The Gamaches gather as a family for a bistro dinner with Armand’s godfather, billionaire Stephen Horowitz, on their first night in Paris. As they walk home from the meal, they watch in horror as Stephen is knocked down and critically injured in what Gamache knows is not an accident, but a deliberate attempt on the elderly man’s life.
When a strange key is discovered in Stephen’s possession, it transports Armand, his wife Reine-Marie, and his former Sûreté second-in-command, Jean-Guy Beauvoir, from the top of the Tour Eiffel to the depths of the Paris Archives, and from luxury hotels to odd, coded works of art.
It sends them deep into Armand’s godfather’s long-kept secrets.
A grisly discovery in Stephen’s Paris apartment reveals that the secrets are far more rancid, and the danger far greater and more imminent, than they realized.
Soon, the entire family is entangled in a web of lies and deception. Gamache will have to decide whether he can trust his friends, colleagues, instincts, or his own past in order to discover the truth. His own household.
Louise Penny is an expert at character development. She digs underneath the skin, then dares to go deeper into the holy trinity heart, mind, and soul, traversing the levels of humankind from the highest to the lowest and the other way around. Finally, we get to know the main characters’ hurt and pain , dreams and aspirations, his version of a perfect peaceful life is, the entertainment value in that is immense but it’s also grim and dark that it will really get to your head, But that’s also a great sign on the entertainment meter.
The story in this one takes place in Paris which means, this time, there is a new factor that complicate matters: He’s in a foreign country with no official authority. And his family is at the centre of the problem. Gamache and his wife, Rene-Marie, travel to Paris to visit their children and attend the birth of their first grandson. Simultaneously, they re-connect with Gamache’s godfather, a mysterious billionaire who was essential in his upbringing.
However, on their first night together, his godfather is purposefully killed by a hit-and-run motorist, and a deceased guy is discovered in his apartment. Gamache sees the first and discovers the second. This traps him in a terrible power struggle with unseen puppet masters seeking to control global businesses and markets. Worse, it appears that his son, with whom he has had a turbulent relationship for most of his life, is involved in the scam.
Everyone who appears to be an ally at first glance can be viewed as an opponent. Alternatively, vice versa. Then it’s back when Gamache and Jean-Guy discover another clue, causing the entire equation to alter. Rene-Marie, a top-level archivist with connections to her Parisian peers, gives them a wildcard advantage. This allows her access to documents that are critical to the investigation. It also puts everyone Gamache cares about in grave danger.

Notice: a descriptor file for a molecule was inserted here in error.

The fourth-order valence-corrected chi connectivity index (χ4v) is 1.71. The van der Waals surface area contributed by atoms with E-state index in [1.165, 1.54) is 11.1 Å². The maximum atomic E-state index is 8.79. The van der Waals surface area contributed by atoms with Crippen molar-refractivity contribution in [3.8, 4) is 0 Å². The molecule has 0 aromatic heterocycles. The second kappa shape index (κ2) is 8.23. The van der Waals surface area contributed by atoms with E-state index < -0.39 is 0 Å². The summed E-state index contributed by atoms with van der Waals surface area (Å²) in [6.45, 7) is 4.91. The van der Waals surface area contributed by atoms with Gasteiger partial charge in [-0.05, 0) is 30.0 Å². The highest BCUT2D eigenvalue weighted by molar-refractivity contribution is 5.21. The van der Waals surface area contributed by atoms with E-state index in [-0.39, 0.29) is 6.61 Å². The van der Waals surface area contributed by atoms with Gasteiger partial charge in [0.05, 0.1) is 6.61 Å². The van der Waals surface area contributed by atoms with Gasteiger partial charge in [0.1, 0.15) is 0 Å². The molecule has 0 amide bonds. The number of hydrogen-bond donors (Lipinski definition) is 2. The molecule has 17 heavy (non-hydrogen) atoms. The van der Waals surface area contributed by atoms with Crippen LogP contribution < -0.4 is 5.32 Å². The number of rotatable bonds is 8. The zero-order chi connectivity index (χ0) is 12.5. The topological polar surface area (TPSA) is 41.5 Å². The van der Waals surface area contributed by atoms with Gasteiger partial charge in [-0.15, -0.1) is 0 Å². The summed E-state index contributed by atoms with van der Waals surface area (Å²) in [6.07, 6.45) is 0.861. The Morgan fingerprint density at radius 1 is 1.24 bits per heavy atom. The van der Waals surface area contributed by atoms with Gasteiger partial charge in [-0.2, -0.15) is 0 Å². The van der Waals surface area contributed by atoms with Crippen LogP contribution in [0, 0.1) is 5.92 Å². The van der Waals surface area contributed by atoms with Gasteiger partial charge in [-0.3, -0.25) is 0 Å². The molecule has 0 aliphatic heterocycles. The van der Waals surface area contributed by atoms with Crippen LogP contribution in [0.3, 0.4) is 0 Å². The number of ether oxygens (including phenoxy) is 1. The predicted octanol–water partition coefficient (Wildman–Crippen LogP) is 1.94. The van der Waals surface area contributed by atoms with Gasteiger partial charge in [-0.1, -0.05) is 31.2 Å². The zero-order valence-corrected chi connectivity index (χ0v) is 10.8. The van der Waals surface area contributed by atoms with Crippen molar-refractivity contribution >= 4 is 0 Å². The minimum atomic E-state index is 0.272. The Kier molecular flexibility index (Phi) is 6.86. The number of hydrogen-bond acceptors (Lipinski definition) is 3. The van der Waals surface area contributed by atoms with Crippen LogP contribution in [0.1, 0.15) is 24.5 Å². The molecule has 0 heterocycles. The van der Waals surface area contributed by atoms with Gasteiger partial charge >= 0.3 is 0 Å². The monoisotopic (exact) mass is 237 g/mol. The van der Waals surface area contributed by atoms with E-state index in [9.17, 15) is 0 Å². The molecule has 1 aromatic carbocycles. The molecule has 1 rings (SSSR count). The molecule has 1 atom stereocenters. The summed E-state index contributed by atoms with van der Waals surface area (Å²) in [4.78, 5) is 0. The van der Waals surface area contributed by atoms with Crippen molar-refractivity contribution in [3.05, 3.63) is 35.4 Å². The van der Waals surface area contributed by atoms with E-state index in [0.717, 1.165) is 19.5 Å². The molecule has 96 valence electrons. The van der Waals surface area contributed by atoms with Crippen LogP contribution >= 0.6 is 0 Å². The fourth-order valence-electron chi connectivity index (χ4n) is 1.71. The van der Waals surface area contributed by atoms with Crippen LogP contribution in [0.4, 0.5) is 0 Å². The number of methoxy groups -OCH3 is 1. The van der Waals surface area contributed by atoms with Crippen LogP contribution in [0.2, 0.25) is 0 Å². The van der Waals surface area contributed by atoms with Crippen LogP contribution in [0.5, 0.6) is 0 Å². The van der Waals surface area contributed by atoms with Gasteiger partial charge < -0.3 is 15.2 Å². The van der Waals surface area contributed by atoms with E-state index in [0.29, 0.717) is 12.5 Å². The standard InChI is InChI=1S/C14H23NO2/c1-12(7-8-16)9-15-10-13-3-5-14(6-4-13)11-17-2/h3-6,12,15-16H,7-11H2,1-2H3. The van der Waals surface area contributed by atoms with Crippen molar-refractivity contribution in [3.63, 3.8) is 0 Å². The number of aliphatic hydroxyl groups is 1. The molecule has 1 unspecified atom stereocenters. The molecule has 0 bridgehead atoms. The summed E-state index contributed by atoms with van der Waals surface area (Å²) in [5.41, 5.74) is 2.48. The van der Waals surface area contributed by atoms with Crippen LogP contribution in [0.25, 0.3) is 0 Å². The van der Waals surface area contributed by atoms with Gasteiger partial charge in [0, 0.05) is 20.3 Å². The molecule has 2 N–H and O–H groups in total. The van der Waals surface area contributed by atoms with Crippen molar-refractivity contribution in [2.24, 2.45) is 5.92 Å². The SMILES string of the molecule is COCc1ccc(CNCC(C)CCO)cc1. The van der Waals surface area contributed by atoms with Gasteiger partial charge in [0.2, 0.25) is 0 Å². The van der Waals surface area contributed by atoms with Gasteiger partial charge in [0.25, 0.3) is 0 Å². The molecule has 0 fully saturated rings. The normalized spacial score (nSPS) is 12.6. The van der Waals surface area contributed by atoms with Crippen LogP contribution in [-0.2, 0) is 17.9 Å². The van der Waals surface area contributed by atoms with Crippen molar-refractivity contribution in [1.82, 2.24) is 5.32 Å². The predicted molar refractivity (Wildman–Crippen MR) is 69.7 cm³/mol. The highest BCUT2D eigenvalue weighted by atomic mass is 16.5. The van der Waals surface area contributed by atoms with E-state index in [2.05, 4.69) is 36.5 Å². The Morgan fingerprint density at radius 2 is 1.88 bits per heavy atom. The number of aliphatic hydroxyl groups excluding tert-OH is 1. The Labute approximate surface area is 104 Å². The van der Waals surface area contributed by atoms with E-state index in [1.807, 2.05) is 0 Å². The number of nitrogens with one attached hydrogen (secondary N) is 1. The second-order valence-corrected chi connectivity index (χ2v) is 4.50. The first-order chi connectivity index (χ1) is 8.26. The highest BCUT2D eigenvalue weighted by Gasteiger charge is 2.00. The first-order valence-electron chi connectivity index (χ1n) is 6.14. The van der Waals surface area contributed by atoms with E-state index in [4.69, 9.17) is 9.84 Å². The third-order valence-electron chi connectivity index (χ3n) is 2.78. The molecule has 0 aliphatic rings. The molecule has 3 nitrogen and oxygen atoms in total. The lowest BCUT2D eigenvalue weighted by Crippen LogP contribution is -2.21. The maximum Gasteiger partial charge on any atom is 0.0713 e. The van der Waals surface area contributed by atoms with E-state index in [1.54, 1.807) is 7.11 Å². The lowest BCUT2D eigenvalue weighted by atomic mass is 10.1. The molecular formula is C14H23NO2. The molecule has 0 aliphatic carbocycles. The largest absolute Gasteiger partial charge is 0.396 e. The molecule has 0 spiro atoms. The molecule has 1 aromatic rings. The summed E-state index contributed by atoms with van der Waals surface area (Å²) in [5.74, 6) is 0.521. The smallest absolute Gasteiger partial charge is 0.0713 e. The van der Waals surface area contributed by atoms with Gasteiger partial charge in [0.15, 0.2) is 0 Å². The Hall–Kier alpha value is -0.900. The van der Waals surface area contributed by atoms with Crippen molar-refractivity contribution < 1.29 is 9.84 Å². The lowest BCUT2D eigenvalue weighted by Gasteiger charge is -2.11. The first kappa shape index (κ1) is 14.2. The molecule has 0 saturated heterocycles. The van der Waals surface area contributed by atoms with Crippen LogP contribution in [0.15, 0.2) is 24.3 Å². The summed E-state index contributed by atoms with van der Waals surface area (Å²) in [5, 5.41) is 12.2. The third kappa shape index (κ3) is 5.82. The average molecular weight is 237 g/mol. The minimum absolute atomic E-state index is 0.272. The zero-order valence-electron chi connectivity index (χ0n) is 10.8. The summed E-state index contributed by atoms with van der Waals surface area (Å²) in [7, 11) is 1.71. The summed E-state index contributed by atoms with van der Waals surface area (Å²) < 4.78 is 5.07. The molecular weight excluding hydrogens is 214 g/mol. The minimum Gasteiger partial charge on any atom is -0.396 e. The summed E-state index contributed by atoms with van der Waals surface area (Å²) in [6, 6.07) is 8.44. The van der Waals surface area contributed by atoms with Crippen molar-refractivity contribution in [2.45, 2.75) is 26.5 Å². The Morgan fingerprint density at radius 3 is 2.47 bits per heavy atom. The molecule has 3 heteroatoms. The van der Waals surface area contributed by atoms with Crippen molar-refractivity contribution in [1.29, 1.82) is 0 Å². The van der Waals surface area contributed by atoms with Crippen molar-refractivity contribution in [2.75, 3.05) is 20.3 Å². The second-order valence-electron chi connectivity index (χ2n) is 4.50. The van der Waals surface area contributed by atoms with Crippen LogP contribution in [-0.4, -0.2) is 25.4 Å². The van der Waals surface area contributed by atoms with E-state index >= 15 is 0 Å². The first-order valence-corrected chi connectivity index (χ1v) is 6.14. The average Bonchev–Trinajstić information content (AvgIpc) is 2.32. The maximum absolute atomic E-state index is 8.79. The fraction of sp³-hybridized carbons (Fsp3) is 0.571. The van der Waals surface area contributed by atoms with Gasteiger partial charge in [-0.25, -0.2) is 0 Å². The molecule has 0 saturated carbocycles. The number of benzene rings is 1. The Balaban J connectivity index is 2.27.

To comprehend backstory allusions, it is helpful to have read the earlier volumes, as is true in most series. Given its departure from the Three Pines village basis on which the majority of the others are built, All the Devils Are Here may be the easiest volume to read on its own. To keep the story grounded, that home base only appears in the finale of this novel.
At chapter and section breaks, the plot switches viewpoints to enable for information to be obtained, relationships to be established (or destroyed), and red herrings to be created. Each break concludes on a suspenseful note that steadily develops, propelling the characters into a calamity with no obvious way out.
The writing features detours into culinary and cultural splendour, French history, and Parisian ambience. These, together with the character exploration, lend a literary dimension to the thriller story. The writing is dense, almost to the point of succulence at points. However, if you’re more interested in action than gastronomy, certain sections become tedious enough to warrant skimming to the next step.
Still the way the various elements such as tension and mystery are mixed together it makes for a very entertaining form of writing meaning an interesting read.
Chief Inspector Armand Gamache is the main character in the series, he been through a lot and I don’t want to say much for those who haven’t read the previous books, but he knows pain like the back of his hand, he’s very wise and riotous as well smart and logical.
Chief Inspector. In his mid 50’s. Married to Reine-Marie Gamache. They have a daughter named Annie and a son named Daniel.
This series of novels offers a great deal of entertainment and this book is no different, the characters might feel a little underwritten compared to the previous titles but it’s still far from being bad, I absolutely recommend this book to anyone who wants a thrilling dive into the mind of a human disturbed by a grim pass and the minds of the people around him.